Ah yes, cutoff weekend. Where some drivers jump for joy while others kick the can. Last weekend, the Monster Energy NASCAR Cup Series was in action at Richmond International Raceway for the last race of the regular season. You had long runs and short runs. Stretches of constant side-by-side racing and times where not much was going on.
Prior to the race, the obvious focus was on the playoffs and those trying to lock themselves in. However, all that coverage didn’t really stand out. It was expected, to be honest.
What stood out was a piece where Nate Ryan made the short drive to Davidson, N.C. to talk to Jerry Nadeau. Nadeau, a former Cup veteran, suffered near-fatal injuries in a practice crash at Richmond back in 2003. The following clip aired on an episode of the long-defunct SPEED News with Rick Benjamin.
Today, Nadeau likes to race on iRacing, but that’s all he can do, racing-wise. The piece covered Nadeau’s memories of his career, what he could remember of the fateful day at Richmond (breakfast, and that’s about it) and his recovery. Recently, Nadeau announced his intention to donate his brain to science. He explained his reasoning for doing so in the segment.
Ever since Nadeau’s crash, he hasn’t made all that many appearances on television. This was only the third appearance that I can remember in the last 12 years. He looked a lot better here than when he sat in on an episode of NASCAR RaceHub last year.
We’d link you to the video on NBCSports.com, but they’re advertising a benefit for Hurricane Harvey victims at press time that will be airing Tuesday night on NBC. At least for me, viewing the piece was impossible. However, way back in 2006, Nadeau did this interview with Wendy Venturini that aired on SPEED’s NASCAR RaceDay. The physical difference between then and now is effectively some tingling on his left side, and that’s about it.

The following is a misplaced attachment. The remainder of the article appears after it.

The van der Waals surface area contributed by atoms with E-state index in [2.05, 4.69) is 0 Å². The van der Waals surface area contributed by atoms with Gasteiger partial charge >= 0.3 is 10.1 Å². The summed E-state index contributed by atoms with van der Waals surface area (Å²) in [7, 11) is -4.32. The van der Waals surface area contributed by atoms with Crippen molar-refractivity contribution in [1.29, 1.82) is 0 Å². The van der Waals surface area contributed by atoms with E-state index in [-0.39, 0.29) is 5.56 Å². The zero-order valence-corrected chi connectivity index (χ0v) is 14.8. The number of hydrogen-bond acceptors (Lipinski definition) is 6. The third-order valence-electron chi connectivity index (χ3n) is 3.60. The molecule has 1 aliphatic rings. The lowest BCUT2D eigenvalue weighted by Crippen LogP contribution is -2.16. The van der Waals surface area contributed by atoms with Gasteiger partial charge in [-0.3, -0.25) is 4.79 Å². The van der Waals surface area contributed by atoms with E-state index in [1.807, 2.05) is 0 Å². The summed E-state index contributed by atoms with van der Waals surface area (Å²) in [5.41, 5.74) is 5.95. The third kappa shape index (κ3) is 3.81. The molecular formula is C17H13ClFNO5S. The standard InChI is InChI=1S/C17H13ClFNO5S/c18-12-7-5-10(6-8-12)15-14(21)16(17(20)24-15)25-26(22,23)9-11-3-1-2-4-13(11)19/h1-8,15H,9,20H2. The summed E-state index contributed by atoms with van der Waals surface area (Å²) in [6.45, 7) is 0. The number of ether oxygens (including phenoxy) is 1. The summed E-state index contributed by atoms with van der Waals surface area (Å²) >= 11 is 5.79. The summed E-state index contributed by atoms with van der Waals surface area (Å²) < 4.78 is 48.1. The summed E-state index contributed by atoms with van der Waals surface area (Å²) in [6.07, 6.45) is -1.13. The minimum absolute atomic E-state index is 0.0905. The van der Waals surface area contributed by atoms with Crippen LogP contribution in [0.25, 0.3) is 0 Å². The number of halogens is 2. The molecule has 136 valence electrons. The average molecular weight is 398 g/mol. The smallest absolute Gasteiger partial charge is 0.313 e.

Honestly, this was quite the piece. While it doesn’t necessarily look like it, life has been a struggle for Nadeau for most of the time since the crash. Based on his past appearances on TV, it appears that he has good days and bad days. He appears to be at peace with never racing again, but that doesn’t stop him from going fast. His job consists of giving “thrill rides.”
Of course, the most memorable moment from Saturday night was the now infamous rogue ambulance on lap 257.
NBCSN did not catch this live. You could see a couple of drivers locking up out of nowhere, then the shot from the Smithfield Foods-sponsored aerial platform pans to the left where you could see the ambulance. At first, it was business as usual for the stops, then they noticed Matt Kenseth stopped on pit road and about to go to the garage.
This is not the first time that the track crews have come into play at Richmond. In fact, it is the third time in two years. Back in in the spring, a safety truck was sitting in the middle of the track as pit road was opened, causing chaos. Martin Truex Jr. picked up a nasty commitment line penalty with less than 40 laps to go because of it.
Two years ago, Michael McDowell actually hit a safety truck under caution and wiped out the rear end of his No. 95 Ford. The incident actually put him out of the race. The coverage of the incident, the extent of which is in the below clip, was very underwhelming at the time.